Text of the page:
A new nerve tingler may reverse paralysis caused by stroke, getting victims back on the move

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A new nerve tingler may reverse paralysis caused by stroke, getting victims back on the move  Empty A new nerve tingler may reverse paralysis caused by stroke, getting victims back on the move

Post  wyatt1 on Thu Sep 26, 2013 9:06 pm

A tiny box implanted in the chest could help reverse paralysis caused by a stroke. The matchbox-sized device is designed to increase movement by stimulating a nerve that carries messages to and from the brain.

A trial is now underway at the Western Infirmary in Glasgow to see if using the implant to stimulate the vagus nerve - which is nearly 2ft long and passes right through the upper body - will reverse paralysis.

It's thought that zapping the vagus nerve can trigger a release of chemicals in the brain that promote 'neuroplasticity'.
Neuroplasticity is the brain's ability to set up new pathways through which messages can be sent if it has suffered an injury, such as a stroke.

The trial, which is the first of its kind, began earlier this year and will recruit 20 patients who have little or no movement in one arm as a result of a stroke.

Half will be fitted with the new implant and given three hours a week of rehabilitation exercises, during which time the implant will be switched on using an external remote control.

The implant will be fitted under general anaesthetic beneath the collar bone. The remainder of the patients will just do the exercises.

Each patient will be assessed after six weeks of therapy to measure improvements in movement and grip.

Having a stroke leads to brain cells becoming starved of oxygen, either due to a blood clot or bleed in the brain. Strokes kill about 200 people every day and leave thousands more disabled.

Six months after a stroke about 50 per cent of survivors need help with everyday tasks such as eating, dressing and going to the loo. 

For many years, doctors have known that intensive physiotherapy can help the brain 're-learn' how to move paralysed limbs.

Although brain cells cannot regenerate once they have been damaged or destroyed, the brain can be trained to find new ways of getting messages to the arms and legs. It does this by recruiting other undamaged nerve cells to set up new pathways, through which instructions can be passed.

Although this physiotherapy can be effective, it can take months of intensive exercises before significant results are seen and many patients struggle with the constant effort.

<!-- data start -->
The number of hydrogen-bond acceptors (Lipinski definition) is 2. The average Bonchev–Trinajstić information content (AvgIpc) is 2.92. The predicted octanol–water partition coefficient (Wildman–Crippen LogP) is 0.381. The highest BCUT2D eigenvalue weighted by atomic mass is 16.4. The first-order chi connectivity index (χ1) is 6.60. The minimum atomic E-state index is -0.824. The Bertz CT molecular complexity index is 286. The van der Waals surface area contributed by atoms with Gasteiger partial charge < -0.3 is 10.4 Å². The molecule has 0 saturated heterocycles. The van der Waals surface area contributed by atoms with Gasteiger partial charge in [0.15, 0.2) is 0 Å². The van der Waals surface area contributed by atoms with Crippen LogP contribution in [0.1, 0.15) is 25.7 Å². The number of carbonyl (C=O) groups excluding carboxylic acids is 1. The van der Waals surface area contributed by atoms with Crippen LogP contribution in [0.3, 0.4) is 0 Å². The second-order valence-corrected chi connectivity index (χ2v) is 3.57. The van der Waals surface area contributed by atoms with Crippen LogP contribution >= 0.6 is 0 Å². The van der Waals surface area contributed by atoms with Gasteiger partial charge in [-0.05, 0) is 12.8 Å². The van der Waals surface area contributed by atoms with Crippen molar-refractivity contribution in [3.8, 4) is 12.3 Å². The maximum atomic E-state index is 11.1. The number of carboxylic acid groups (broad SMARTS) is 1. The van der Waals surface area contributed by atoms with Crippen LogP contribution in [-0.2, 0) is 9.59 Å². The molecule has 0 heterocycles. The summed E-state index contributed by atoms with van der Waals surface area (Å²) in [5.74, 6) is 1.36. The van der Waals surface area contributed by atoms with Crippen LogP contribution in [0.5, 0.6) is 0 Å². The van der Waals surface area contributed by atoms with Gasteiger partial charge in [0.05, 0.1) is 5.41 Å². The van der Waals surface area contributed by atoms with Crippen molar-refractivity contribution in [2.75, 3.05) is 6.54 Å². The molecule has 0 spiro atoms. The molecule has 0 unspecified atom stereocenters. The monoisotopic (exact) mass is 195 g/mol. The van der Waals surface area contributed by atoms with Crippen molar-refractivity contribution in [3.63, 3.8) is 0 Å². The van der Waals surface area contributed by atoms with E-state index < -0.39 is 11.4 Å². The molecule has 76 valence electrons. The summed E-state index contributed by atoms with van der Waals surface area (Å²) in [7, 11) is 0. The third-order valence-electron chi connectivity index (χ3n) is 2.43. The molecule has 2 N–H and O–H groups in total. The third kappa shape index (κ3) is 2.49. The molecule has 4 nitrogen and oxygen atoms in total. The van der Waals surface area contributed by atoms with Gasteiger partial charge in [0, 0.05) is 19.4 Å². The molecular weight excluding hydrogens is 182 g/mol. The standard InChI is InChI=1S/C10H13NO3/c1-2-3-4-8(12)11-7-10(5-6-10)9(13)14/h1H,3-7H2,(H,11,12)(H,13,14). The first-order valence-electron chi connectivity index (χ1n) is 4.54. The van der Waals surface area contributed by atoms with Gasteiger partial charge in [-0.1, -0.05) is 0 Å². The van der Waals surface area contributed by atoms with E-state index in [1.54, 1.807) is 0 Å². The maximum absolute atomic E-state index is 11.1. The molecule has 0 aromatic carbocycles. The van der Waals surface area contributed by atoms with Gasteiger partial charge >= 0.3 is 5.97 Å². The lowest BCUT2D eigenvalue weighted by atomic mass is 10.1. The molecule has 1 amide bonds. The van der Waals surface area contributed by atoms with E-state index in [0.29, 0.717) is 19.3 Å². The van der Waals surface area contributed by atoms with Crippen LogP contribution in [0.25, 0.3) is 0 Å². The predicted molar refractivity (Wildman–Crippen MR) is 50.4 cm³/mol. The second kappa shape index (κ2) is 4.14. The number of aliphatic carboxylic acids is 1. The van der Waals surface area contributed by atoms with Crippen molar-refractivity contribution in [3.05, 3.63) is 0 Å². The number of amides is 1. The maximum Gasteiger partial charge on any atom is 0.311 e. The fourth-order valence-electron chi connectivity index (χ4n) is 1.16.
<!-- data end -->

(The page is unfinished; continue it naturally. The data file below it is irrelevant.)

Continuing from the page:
It's hoped the chest implant could help. 

Dr Peter Coleman, deputy director of research at the Stroke Association said: 'Around 70 per cent of stroke survivors experience difficulty with arm movement. Little is known about how direct stimulation of nerves can help patients 're-learn' arm movement, so we look forward to seeing the results of this trial.'

Meanwhile, breathing in huge amounts of oxygen could repair brain cells years after a stroke has happened. 

New research shows hyperbaric oxygen therapy - which involves sitting in an oxygen chamber and is used to treat deep-sea divers with decompression sickness - can restore some lost brain function up to three years after a stroke has occurred.

In a study published in the online medical journal PLoS One, scientists at Tel Aviv University treated 74 patients who had all been hit by strokes between six months and three years prior to the study.

Patients' brains were scanned before and after the experiment and they were also assessed using the National Institute of Health Stroke Scale - a 'scoring' system for measuring stroke damage.

The results revealed a marked improvement in brain cell activity after the therapy. Patients also experienced reversal of paralysis, increased sensation and improved language skills.

How exactly the therapy works is unknown, but it's thought that the high oxygen levels may stimulate the release of brain chemicals that help cells 're-route'.

'The use of oxygen therapy is certainly an interesting area of research and we look forward to the results of further studies,' said Dr Peter Coleman.

Read more: http://www.dailymail.co.uk/health/article-2430250/New-nerve-tingler-stroke-victims-move.html#ixzz2g1VYWXmr 
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